Umami, a savoury taste, is one of the 5 basic tastes (together with sweet, sour, bitter and salty). It is a ‘loan-word’ from Japanese and can be translated as “pleasant savoury taste”.
This word was chosen by Professor Kikunae Ikeda from “UMAI” =delicious and “MI” = taste. People taste Umami through receptors for ‘glutamate’, commonly found in its salt form, as the food additive MSG. For that reason, scientists consider Umami to be distinct from saltiness. Scientists have debated whether Umami was a basic taste, since Kikunae Ikeda first proposed its existence in 1908. In 1985, the term Umami was recognised as the scientific term to describe the taste of ‘glutamates’ and ‘nucleotides’ at the First Umami International Symposium in Hawaii.
It can be described as a pleasant “brothy” or “meaty” taste with a long-lasting, mouth-watering and coating sensation over the tongue. The sensation of Umami is due to the “Carboxylate Anion” of glutamate in specialized receptor cells present on the human and animal tongues. Its effect is to balance taste and round out the overall flavour of a dish. Umami enhances the palatability of a wide variety of foods.
Glutamate has a long history in cooking ——— fermented fish sauces (garum), which are rich in glutamate, were used widely in ancient Rome, fermented barley sauces (murri), rich in glutamate, were used in medieval Byzantine and Arab cuisine and fermented fish sauces and soy sauces have histories going back to the 3rd century in China. In the late 1800s, Chef Auguste Escoffier, who opened restaurants in Paris and London, created meals that combined Umami with salty, sour, sweet and bitter tastes. However, he did not know the chemical source of this unique quality.
Umami was first scientifically identified in 1908 by Kikunae Ikeda, a Professor of the Tokyo Imperial University. He found that glutamate was responsible for the palatability of the broth from “Kombu Seaweed”. He noticed that the taste of Kombu Dashi was distinct from sweet, sour, bitter and salty and he named it Umami.
Professor Shintaro Kodama, a disciple of Ikeda, discovered in 1913 that “dried bonito flakes” contained another Umami substance. When foods, rich in glutamate, are combined with ingredients that have nucleotides, the result taste intensity is higher than the individual ingredients.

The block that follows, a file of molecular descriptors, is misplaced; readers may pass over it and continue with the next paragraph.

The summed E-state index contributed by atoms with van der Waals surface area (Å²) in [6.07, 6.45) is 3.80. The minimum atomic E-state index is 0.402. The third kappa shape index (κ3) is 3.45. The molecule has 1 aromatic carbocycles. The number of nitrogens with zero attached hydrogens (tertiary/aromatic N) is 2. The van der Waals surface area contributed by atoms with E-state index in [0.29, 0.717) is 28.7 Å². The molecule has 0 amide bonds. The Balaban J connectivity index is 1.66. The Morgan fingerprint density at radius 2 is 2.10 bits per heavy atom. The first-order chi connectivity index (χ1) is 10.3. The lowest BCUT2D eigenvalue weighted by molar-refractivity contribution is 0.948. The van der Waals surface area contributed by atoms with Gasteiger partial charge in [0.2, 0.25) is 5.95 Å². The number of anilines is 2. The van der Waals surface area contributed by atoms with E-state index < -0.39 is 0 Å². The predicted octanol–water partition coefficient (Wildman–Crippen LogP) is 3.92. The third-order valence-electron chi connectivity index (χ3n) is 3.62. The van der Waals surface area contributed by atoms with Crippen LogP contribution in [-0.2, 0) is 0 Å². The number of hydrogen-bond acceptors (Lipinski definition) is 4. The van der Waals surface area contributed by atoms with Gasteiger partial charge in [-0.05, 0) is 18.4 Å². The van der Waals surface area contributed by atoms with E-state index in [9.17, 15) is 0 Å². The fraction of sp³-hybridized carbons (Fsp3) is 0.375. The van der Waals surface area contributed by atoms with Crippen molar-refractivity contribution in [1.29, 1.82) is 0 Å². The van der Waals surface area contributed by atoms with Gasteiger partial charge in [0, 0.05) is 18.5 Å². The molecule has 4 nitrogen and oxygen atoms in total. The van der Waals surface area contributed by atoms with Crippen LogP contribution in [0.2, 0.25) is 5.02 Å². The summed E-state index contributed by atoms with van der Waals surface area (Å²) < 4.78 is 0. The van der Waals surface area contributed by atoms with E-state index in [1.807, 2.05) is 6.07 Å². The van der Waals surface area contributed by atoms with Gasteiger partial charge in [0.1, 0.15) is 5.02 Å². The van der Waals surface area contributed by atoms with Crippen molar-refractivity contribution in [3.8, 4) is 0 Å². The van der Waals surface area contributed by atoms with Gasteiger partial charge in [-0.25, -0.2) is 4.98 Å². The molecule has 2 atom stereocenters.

This synergy of Umami explains various classical “food pairings” starting with why the Japanese make Dashi with kombu seaweed and dried bonito flakes, and, continuing with various dishes : the Chinese add Chinese leek and Chinese cabbage to chicken soup, as in the similar Scottish dish of cock-a-leekie soup and Italian-Americans combine Parmesan cheese on tomato sauce with mushrooms.
Properties of Umami taste : It has a mild but lasting aftertaste that is difficult to describe. It induces salivation and a sensation of “furriness” on the tongue, stimulating the throat, the roof and the back of the mouth. By itself, Umami is not palatable, but it makes a great variety of foods pleasant especially in the presence of a matching aroma. But, like other tastes, with the exception of sucrose, Umami is pleasant within a relatively narrow concentration range. The optimum Umami taste depends also on the amount of salt and, at the same time, low-salt foods can maintain a satisfactory taste with the appropriate amount of Umami.
Some population groups, such as the elderly, may benefit from Umami taste, because their taste and smell sensitivity is impaired by age and medicine. The loss of taste and smell can contribute to poor nutrition, increasing their risk of disease.
Foods rich in Umami : Many foods that may be consumed daily are rich in Umami. Naturally occurring glutamate can be found in meats and guanylate from vegetables. Thus, Umami taste is common to foods that contain high levels of L-glutamate, most notably in fish, shellfish, cured meats, mushrooms, vegetables (tomatoes, Chinese cabbage, spinach, celery) or green tea and fermented and aged products (cheese, shrimp pastes, soy sauce). Many humans’ first encounter with Umami is “breast milk”. It contains roughly the same amount of Umami as ‘broths’.
Umami has become popular with food manufacturers such as Nestle, the Campbell Soup Company and Frito-Lay. Farmers promote their produce as a way to boost Umami taste and Chefs create “Umami Bombs”, which are dishes made of several Umami ingredients.